Drew Gilpin Faust’s rise to the Harvard presidency has come under fire from the National Association of Scholars (NAS), which expressed concern this week over the Radcliffe dean’s “strong feminist bent” and the manner in which she would make personnel decisions.
Stephen H. Balch, president and founder of the Washington-based group, said that he feared that Faust would push to use gender and perhaps racial criteria in hiring and tenure decisions.
“The greatest worry”, Balch said in a statement, “is that as president, Faust will further ratchet up the pressure on Harvard’s great scientific research centers to subordinate personnel decisions to the needs of social engineering.”
In response, University spokesman John D. Longbrake called Faust “an exceptional scholar and leader” and an “inspired choice for president as evidenced by the universal outpouring of support she’s had since the announcement.” Longbrake would not comment directly on the concerns voiced by NAS.
Dean of the Graduate School of Arts and Sciences Theda Skocpol, however, dismissed the concerns of NAS, saying “there will be no artificial quotas and no barriers” at Harvard.
“Under President Faust, excellence in teaching and research will the be watchword,” she wrote in an e-mail.
Balch said that he believed Faust was chosen in part as a product of the post-Lawrence H. Summers environment. The former Harvard president, who was forced to resign from his post last February, sparked an outcry in 2005 when he proposed that “issues of intrinsic aptitude” might be one factor explaining the underrepresentation of women in the sciences.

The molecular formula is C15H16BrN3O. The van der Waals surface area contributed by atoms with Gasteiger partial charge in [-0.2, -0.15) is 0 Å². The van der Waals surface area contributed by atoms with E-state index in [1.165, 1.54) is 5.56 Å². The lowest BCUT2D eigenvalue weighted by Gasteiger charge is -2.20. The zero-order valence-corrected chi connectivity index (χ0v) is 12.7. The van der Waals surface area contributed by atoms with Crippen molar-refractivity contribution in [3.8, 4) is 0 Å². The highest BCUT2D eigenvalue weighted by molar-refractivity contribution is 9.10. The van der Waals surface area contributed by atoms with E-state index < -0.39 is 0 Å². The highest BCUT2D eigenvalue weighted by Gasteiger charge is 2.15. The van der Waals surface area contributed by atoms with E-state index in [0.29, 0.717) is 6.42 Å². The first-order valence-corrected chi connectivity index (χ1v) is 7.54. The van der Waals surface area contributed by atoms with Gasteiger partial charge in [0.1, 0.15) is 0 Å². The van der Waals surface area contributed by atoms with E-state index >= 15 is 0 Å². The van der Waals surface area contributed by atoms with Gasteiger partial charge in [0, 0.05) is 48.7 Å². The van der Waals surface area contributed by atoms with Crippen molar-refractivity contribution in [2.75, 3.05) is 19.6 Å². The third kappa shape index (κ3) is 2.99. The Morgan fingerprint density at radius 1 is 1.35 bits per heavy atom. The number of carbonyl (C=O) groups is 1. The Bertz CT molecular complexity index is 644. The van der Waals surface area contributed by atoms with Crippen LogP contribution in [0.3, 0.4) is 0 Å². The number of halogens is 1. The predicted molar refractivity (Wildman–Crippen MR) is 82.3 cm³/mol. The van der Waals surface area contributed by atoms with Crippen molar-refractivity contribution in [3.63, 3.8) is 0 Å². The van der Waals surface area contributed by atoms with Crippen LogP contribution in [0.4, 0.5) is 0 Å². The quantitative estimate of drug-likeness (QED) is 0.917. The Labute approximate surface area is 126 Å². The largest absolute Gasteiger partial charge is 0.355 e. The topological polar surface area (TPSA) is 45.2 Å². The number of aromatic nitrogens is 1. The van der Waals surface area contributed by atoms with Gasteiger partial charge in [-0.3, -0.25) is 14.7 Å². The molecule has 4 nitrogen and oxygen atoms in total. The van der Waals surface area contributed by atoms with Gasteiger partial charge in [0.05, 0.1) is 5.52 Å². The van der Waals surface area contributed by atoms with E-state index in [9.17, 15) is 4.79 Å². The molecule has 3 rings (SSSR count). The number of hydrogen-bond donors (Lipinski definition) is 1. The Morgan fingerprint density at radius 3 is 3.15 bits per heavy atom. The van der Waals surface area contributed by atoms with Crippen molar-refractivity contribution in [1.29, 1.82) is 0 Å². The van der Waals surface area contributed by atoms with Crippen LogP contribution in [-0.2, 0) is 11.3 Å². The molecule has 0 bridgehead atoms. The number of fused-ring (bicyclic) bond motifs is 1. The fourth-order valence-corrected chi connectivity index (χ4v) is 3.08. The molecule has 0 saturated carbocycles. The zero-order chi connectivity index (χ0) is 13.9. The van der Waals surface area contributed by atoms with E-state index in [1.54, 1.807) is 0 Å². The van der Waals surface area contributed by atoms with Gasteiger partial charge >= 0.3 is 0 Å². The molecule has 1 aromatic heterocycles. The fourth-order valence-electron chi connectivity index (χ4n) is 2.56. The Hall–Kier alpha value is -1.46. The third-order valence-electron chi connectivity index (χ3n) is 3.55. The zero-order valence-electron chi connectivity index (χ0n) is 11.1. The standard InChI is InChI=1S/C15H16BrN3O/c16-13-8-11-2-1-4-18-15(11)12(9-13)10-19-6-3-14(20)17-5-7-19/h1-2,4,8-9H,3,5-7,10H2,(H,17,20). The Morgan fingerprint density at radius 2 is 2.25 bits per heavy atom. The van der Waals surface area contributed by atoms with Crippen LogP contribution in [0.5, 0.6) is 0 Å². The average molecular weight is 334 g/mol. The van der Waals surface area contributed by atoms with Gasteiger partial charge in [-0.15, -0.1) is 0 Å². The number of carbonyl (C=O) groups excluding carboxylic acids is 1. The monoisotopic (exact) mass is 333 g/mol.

The uproar surrounding Summers’ departure and Faust’s scholarly interests in the historical role of women and gender, Balch said on Wednesday, might mean that Faust would consider gender in deciding who to hire and promote.
Balch added that he hopes the fears “will not materialize,” but that Harvard is “in for a period of watchful waiting.”
Kenan Professor of Government Harvey C. Mansfield ’53—one of the three current and former Harvard professors who sit on the NAS board—would not say if he agreed with Balch’s apprehensions about Faust, but he added that he hopes she will put Balch’s fears to rest.
“I would like to congratulate Drew Faust, whom I know, with whom I am on friendly terms,” Mansfield wrote in an e-mail. “All of us wish that she will conduct her presidency so as to make Steve Balch’s misgivings inapplicable.”
Winthrop Professor of History Stephan Thernstrom, who sits on the NAS board, declined to comment. Pellegrino University Professor, Emeritus Edward O. Wilson, another NAS board member, did not respond to a request for comment.
None of the three professors viewed the statement before it was released, according to Balch.
Balch’s organization has itself come under attack by the liberal advocacy group People for the American Way, which has said it was created to bring together “right-wing faculty against ‘politically correct’ multicultural education and affirmative action policies in college admissions and faculty hiring.”
—Staff writer Paras D. Bhayani can be reached at email@example.com.